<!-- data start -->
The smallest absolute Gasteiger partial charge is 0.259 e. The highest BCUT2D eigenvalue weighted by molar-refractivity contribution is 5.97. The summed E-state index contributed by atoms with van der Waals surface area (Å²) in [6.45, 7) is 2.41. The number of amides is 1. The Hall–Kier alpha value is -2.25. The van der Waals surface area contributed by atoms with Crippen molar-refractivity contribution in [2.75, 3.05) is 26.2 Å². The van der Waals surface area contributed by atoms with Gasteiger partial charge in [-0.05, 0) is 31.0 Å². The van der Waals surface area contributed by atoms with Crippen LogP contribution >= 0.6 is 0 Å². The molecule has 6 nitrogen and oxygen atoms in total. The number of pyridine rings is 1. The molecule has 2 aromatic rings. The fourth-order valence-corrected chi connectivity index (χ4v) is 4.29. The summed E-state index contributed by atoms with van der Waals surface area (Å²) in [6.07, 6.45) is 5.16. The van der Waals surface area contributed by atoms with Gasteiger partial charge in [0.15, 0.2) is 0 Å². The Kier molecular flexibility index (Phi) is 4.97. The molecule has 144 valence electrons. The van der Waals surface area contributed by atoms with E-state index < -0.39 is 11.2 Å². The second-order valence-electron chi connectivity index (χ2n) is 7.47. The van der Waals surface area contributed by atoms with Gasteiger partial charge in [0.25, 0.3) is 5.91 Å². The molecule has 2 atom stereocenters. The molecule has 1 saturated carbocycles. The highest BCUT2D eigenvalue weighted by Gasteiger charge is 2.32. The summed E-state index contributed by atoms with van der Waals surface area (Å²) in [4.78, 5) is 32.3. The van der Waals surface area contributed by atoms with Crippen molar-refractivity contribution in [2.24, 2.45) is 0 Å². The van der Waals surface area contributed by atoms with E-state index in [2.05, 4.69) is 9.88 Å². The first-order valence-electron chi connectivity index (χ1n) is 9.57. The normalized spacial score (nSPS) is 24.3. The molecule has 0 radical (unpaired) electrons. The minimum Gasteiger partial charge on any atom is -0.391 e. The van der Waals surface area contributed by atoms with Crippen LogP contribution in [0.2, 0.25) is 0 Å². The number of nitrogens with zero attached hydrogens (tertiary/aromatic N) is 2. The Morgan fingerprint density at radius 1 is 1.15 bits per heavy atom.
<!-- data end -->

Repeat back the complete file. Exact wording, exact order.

The smallest absolute Gasteiger partial charge is 0.259 e. The highest BCUT2D eigenvalue weighted by molar-refractivity contribution is 5.97. The summed E-state index contributed by atoms with van der Waals surface area (Å²) in [6.45, 7) is 2.41. The number of amides is 1. The Hall–Kier alpha value is -2.25. The van der Waals surface area contributed by atoms with Crippen molar-refractivity contribution in [2.75, 3.05) is 26.2 Å². The van der Waals surface area contributed by atoms with Gasteiger partial charge in [-0.05, 0) is 31.0 Å². The van der Waals surface area contributed by atoms with Crippen LogP contribution >= 0.6 is 0 Å². The molecule has 6 nitrogen and oxygen atoms in total. The number of pyridine rings is 1. The molecule has 2 aromatic rings. The fourth-order valence-corrected chi connectivity index (χ4v) is 4.29. The summed E-state index contributed by atoms with van der Waals surface area (Å²) in [6.07, 6.45) is 5.16. The van der Waals surface area contributed by atoms with Gasteiger partial charge in [0.15, 0.2) is 0 Å². The Kier molecular flexibility index (Phi) is 4.97. The molecule has 144 valence electrons. The van der Waals surface area contributed by atoms with E-state index < -0.39 is 11.2 Å². The second-order valence-electron chi connectivity index (χ2n) is 7.47. The van der Waals surface area contributed by atoms with Gasteiger partial charge in [0.25, 0.3) is 5.91 Å². The molecule has 2 atom stereocenters. The molecule has 1 saturated carbocycles. The highest BCUT2D eigenvalue weighted by Gasteiger charge is 2.32. The summed E-state index contributed by atoms with van der Waals surface area (Å²) in [4.78, 5) is 32.3. The van der Waals surface area contributed by atoms with Crippen molar-refractivity contribution in [2.24, 2.45) is 0 Å². The van der Waals surface area contributed by atoms with E-state index in [2.05, 4.69) is 9.88 Å². The first-order valence-electron chi connectivity index (χ1n) is 9.57. The normalized spacial score (nSPS) is 24.3. The molecule has 0 radical (unpaired) electrons. The minimum Gasteiger partial charge on any atom is -0.391 e. The van der Waals surface area contributed by atoms with Crippen LogP contribution in [0.2, 0.25) is 0 Å². The number of nitrogens with zero attached hydrogens (tertiary/aromatic N) is 2. The Morgan fingerprint density at radius 1 is 1.15 bits per heavy atom.